There’s a job open in Indiana, and given their fast pace, three-heavy Jim O’Brien offense, fantasy owners should be interested. The competitors for the power forward spot there are Josh McRoberts and Tyler Hansbrough, two very different players, so it’s probable that one is more suited to the role than the other – and that we can use HoopData’s stats to figure out who that candidate is.
Next to them in the paint will stand Roy Hibbert, and although he’s been playing well this preseason, he does have some flaws to his game. Despite being large (7’2” and 278 lbs.), Hibbert is actually just an average rebounder for his position. He upped his total rebound rate (TRR) to 15.5 last year, and the average center sported a 14.8 rate. And that includes all of the centers in the game – if you sort for centers that played 25+ minutes a game, the average rebounding rate is 15.8. And he used to be worse.
So a strong rebounder in the four would be a good thing for this team, it seems. The problem is that neither McRoberts nor Hansbrough fits this need. McRoberts hasn’t seen a ton of minutes on the court, but in 12.5 minutes per game last year – the most in his career – his TRR was 13.2. Hansbrough’s, achieved in 17.6 minutes a game, was 14.8. The average power forward? 14.3 TRR (14.8 TRR for 25+ mpg).
But this is also a team that took the third-most threes in the league last year, so three-point shooting gives a slight nod in McRoberts’ direction. He hit 34.8% of his threes last year – barely above the break-even point (33.3%) – and once hit 38.5% of his threes at Duke. Then again, his last year saw him shoot 21.7% from three, so it’s no open-and-shut case even here.
McRoberts is only an inch taller than Hansbrough, but in one facet of the game he plays bigger. Last year, he was blocked on 8.9% of his shots – Hansbrough got rejected 13.8% of the time. Neither is particularly good at this facet of the game – the average is 6.6% at their position (6.3% for 25+ mpg) – but McRoberts is not a Blocks Allowed machine like Hansbrough. In fact, Hansbrough was 12th in the league in this dubious stat last year, and of the players ahead of him on that list, only Joel Pryzbilla and Chuck Hayes averaged more than 20 minutes per game. Whatever it might be, that's not 'playing large.'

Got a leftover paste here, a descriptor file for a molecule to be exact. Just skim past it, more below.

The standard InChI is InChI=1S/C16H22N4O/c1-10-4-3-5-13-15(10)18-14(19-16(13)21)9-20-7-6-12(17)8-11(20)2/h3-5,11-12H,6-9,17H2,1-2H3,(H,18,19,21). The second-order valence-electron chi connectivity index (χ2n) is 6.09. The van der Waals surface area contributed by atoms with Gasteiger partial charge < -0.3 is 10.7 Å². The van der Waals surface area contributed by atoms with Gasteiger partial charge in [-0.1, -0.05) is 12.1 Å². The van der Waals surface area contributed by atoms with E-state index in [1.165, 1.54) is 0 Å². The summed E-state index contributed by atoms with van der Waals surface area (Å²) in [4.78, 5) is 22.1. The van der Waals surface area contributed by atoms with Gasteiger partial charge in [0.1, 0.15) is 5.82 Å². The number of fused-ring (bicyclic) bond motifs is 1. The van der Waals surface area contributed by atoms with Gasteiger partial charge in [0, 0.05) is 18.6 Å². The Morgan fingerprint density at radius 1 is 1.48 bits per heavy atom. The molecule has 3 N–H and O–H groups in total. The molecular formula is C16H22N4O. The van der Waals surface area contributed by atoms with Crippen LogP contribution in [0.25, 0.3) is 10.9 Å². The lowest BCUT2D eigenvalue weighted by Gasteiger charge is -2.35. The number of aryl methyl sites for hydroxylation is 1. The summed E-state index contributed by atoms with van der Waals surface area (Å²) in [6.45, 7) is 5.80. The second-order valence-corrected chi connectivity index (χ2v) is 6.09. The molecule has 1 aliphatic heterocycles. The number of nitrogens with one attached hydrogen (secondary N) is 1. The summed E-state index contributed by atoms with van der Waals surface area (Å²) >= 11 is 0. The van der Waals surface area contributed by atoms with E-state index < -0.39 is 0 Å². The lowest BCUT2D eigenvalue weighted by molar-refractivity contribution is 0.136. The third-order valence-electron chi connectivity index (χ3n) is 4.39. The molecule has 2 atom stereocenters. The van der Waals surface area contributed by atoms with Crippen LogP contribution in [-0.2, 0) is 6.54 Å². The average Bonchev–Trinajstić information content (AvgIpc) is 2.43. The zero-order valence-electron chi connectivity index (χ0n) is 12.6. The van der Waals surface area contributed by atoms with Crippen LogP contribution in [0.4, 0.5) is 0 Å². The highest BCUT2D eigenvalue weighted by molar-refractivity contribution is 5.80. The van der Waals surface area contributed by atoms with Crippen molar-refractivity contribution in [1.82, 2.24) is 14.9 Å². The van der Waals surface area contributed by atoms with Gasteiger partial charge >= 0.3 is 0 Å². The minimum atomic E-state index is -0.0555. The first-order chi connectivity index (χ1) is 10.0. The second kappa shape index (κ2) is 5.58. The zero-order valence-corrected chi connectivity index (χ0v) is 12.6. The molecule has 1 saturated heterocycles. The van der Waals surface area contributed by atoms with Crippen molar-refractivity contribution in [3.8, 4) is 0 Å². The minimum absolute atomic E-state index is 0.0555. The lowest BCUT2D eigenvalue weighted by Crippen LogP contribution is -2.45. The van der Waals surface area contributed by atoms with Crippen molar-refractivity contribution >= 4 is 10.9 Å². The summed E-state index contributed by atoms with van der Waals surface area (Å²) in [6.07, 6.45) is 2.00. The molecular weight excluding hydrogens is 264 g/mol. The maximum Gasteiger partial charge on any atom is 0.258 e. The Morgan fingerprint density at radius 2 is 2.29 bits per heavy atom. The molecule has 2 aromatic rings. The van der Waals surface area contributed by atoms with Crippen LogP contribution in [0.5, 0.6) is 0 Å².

Defense favors Hansbrough, though. The D was 1.45 points better than average with the Carolina option, while it was 1.67 points worse than average with the Duke option. For a team with a negative overall rating on defense but was also 15th overall in defensive efficiency per John Hollinger, it’s unclear how much of a priority this is. While it is worth noting that McRoberts was better than average in 2008-2009, that rating came in so few minutes (8.3) that it’s hard to put too much stock in it. The difference may be real - McRoberts has never had a reputation as a strong defender.
Unlike our first couple of spotlights, this one doesn’t have a neat ending. Both have shown the ability to score, but McRoberts has more range. Both are middling rebounders, but Hansbrough has the slight edge. Both aren’t monsters of the paint, but McRoberts doesn’t get blocked at twice the average rate for a four. Both are close to scratch defenders, but Hansbrough once again owns a slight edge. McRoberts has been starting in the preseason (6.2 rebounds in 22.6 MPG), but Hansbrough (4.5 rebounds in 18.75 mpg) was working his way back from injury and recently has been stealing time from him.
For fantasy owners in deeper leagues looking for value from their sleeper, McRoberts is the pick. Yahoo has Hansbrough ranked 178th going into the season, and McRoberts at 245th. If the race is as close as it seems here, that’s a lot of value going much later in the draft.
For Pacers fans wondering who their power forward should be, they’re just going to have to wait. More time on the court should sort out the difference between these two players when it comes to rebounding and defense, the two places where the edges are the slightest.